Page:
Resource Magazine, 10/26/13
Last but not least, as Resource wraps up its coverage of this weekend’s Lucie Awards, we sat down with this year’s honoree for achievement in photojournalism, John H. White. A resident of Chicago, White’s career spans nearly half a century, during which he has distinguished himself for his ability to capture the human spirit on film. The North Carolina native started off as a photographer for the Marines before getting a job with the now-defunct Chicago Daily News in 1969. When the Daily News went under, White moved over to the Chicago Sun-Times in 1978. Over the course of his career, White has received over 300 international awards for his work as a photojournalist, including a Pulitzer Prize and the National Press Photographers Association’s highest honor, the Joseph A. Sprague Memorial Award. After 40 years of service, the Chicago Sun-Times rewarded White and his fellow photographers by laying off its entire photography department in May of this year. The decision shook the photography and journalism communities, but White has maintained his steadfast good humor and optimism, reminding himself and others to always “Keep in flight.” He talked to Resource this week about turning a handful of Bazooka bubble gum wrappers into a career and what it means to be on line with the heartbeat of humanity.
What does it mean to you to be honored with a Lucie Award?
I’m happy and thankful, but I’m very nervous about the whole thing. I’m thankful and honored about the whole occasion, but also in awe that here’s this big event, and for a moment in life, a moment in time, I get the light of this great foundation, the Lucie Foundation. So that is overwhelming.
The award for me in life has always been the fact that I’m out there as the eyes for humanity, capturing life on a daily basis and sharing that. To me, that’s always been the “award.” Being the eyes for others, being a part of the heartbeat of humanity. And with the tsunami of what happened at the paper and with all the other ways and winds of life, this is like a ray of sunshine and light and rainbows and joy. I’m a photographer so I don’t know the words to use to capture what’s in the heart.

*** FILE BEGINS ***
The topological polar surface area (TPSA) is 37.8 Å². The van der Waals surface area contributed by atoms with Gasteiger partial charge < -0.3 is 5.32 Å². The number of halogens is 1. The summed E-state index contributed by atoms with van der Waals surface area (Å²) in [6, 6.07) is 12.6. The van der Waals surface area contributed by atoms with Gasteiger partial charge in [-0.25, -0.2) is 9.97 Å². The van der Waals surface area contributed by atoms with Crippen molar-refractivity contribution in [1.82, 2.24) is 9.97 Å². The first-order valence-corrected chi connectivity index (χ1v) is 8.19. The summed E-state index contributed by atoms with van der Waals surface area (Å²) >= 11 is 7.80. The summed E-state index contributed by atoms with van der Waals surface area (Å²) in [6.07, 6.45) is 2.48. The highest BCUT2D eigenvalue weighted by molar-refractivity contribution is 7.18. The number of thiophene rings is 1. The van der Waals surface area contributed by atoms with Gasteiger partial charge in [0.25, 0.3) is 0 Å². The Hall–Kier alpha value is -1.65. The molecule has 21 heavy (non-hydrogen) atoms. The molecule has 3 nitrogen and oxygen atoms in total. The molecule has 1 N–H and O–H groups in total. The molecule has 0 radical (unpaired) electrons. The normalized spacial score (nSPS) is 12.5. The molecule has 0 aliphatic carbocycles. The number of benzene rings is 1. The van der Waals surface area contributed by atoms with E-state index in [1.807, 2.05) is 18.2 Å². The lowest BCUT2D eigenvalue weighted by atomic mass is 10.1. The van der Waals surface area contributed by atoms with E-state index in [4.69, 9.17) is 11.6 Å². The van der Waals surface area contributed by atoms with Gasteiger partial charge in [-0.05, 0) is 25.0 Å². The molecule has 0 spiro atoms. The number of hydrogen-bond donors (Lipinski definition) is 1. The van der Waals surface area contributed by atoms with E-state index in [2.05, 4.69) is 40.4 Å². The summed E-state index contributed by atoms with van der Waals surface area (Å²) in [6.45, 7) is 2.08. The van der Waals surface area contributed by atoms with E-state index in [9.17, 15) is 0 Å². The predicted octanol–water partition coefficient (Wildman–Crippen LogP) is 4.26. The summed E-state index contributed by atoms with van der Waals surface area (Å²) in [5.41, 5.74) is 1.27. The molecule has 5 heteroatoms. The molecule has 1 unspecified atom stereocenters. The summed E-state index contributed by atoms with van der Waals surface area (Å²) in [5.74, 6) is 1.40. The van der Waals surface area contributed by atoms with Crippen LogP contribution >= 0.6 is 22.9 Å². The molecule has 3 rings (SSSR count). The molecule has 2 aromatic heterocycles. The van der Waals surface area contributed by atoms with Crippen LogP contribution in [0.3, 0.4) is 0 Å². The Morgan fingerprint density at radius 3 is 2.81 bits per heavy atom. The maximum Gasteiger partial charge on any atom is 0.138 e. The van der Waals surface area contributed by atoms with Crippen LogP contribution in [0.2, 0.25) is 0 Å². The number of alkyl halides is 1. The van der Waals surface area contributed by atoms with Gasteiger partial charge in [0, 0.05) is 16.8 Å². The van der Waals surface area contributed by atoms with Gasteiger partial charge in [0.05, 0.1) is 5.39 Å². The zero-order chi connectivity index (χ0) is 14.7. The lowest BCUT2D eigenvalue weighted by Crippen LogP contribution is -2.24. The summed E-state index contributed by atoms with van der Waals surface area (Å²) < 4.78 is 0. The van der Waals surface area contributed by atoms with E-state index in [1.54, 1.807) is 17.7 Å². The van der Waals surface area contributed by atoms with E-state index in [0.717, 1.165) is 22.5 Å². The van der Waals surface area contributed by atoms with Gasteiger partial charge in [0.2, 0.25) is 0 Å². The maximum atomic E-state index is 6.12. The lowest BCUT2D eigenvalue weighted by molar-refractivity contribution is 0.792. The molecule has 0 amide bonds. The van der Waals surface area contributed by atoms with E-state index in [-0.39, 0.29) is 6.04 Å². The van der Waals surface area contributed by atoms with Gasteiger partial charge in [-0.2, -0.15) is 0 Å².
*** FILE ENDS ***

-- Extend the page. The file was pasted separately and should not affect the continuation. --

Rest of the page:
I think this is really an award for everybody that’s been on the journey, and not for one’s self but for others. The thing that touched me most was the fact that somebody cares; somebody appreciates what one has done. Because photojournalists, we don’t go through life looking in the rearview mirror. We’re always looking forward. And in one life, one lives countless lives—all the people I’ve been a part of for half a century. And so it’s like you finally cross the goal line and the world says touchdown, and you don’t think about it because it wasn’t like a Hail Mary pass, it wasn’t anything special. You just keep going from play to play, step to step, pothole over pothole, and you finally cross. It really affects the heart and the big ole smile.
One of the things that’s touched me is the Hubble Telescope. It was first launched in 1990, but the last space mission was to go repair, restore and reboot it. But they took it out of order to do that. It was in the cargo bay of the space shuttle for five days. And so I look at life and the journey now as sort of like the Hubble Telescope, which is out there. People say, “So what are you doing now that the paper laid everybody off?” And I say, “Well, I’m polishing my wings. I’m in life’s cargo bay. Getting restarted, rebooted, renewed.” So it’s like the Lucie Foundation came in and gave me some life for my wings, some wind for my journey. To say, it’s ok, you’re going to fly, we’re going to launch you into another orbit. So I don’t think there’s going to be anybody in that place that’s more thankful than I am.